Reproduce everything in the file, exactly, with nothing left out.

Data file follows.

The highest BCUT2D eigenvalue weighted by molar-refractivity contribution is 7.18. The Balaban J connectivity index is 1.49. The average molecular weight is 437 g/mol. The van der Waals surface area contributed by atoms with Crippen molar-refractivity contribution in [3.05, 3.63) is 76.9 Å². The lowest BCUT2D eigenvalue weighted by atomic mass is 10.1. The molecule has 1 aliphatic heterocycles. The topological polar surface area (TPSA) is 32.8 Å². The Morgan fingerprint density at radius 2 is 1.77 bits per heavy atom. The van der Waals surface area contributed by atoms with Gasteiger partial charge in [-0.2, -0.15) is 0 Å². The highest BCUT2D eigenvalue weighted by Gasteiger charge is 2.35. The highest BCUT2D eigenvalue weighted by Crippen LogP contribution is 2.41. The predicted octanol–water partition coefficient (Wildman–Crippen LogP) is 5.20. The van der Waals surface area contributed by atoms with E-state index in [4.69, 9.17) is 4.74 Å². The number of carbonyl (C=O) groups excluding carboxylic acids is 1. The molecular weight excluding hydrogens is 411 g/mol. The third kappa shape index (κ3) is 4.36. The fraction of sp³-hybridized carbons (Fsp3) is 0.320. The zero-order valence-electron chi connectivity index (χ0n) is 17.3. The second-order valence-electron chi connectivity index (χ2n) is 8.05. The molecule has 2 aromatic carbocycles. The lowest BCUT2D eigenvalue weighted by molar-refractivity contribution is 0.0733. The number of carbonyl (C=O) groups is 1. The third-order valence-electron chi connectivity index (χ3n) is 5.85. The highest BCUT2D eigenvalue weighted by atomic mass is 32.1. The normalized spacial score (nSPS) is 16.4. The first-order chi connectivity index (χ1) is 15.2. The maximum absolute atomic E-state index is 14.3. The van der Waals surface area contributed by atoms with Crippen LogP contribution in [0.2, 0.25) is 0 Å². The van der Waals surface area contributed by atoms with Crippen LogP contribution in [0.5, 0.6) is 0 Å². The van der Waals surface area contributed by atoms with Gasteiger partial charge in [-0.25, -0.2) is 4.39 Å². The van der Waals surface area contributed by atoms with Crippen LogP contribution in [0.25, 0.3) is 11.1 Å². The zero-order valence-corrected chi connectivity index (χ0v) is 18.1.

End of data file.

The highest BCUT2D eigenvalue weighted by molar-refractivity contribution is 7.18. The Balaban J connectivity index is 1.49. The average molecular weight is 437 g/mol. The van der Waals surface area contributed by atoms with Crippen molar-refractivity contribution in [3.05, 3.63) is 76.9 Å². The lowest BCUT2D eigenvalue weighted by atomic mass is 10.1. The molecule has 1 aliphatic heterocycles. The topological polar surface area (TPSA) is 32.8 Å². The Morgan fingerprint density at radius 2 is 1.77 bits per heavy atom. The van der Waals surface area contributed by atoms with Gasteiger partial charge in [-0.2, -0.15) is 0 Å². The highest BCUT2D eigenvalue weighted by Gasteiger charge is 2.35. The highest BCUT2D eigenvalue weighted by Crippen LogP contribution is 2.41. The predicted octanol–water partition coefficient (Wildman–Crippen LogP) is 5.20. The van der Waals surface area contributed by atoms with E-state index in [4.69, 9.17) is 4.74 Å². The number of carbonyl (C=O) groups excluding carboxylic acids is 1. The molecular weight excluding hydrogens is 411 g/mol. The third kappa shape index (κ3) is 4.36. The fraction of sp³-hybridized carbons (Fsp3) is 0.320. The zero-order valence-electron chi connectivity index (χ0n) is 17.3. The second-order valence-electron chi connectivity index (χ2n) is 8.05. The molecule has 2 aromatic carbocycles. The lowest BCUT2D eigenvalue weighted by molar-refractivity contribution is 0.0733. The number of carbonyl (C=O) groups is 1. The third-order valence-electron chi connectivity index (χ3n) is 5.85. The highest BCUT2D eigenvalue weighted by atomic mass is 32.1. The normalized spacial score (nSPS) is 16.4. The first-order chi connectivity index (χ1) is 15.2. The maximum absolute atomic E-state index is 14.3. The van der Waals surface area contributed by atoms with Crippen LogP contribution in [0.2, 0.25) is 0 Å². The van der Waals surface area contributed by atoms with Crippen LogP contribution in [0.5, 0.6) is 0 Å². The van der Waals surface area contributed by atoms with Gasteiger partial charge in [-0.25, -0.2) is 4.39 Å². The van der Waals surface area contributed by atoms with Crippen LogP contribution in [0.25, 0.3) is 11.1 Å². The zero-order valence-corrected chi connectivity index (χ0v) is 18.1.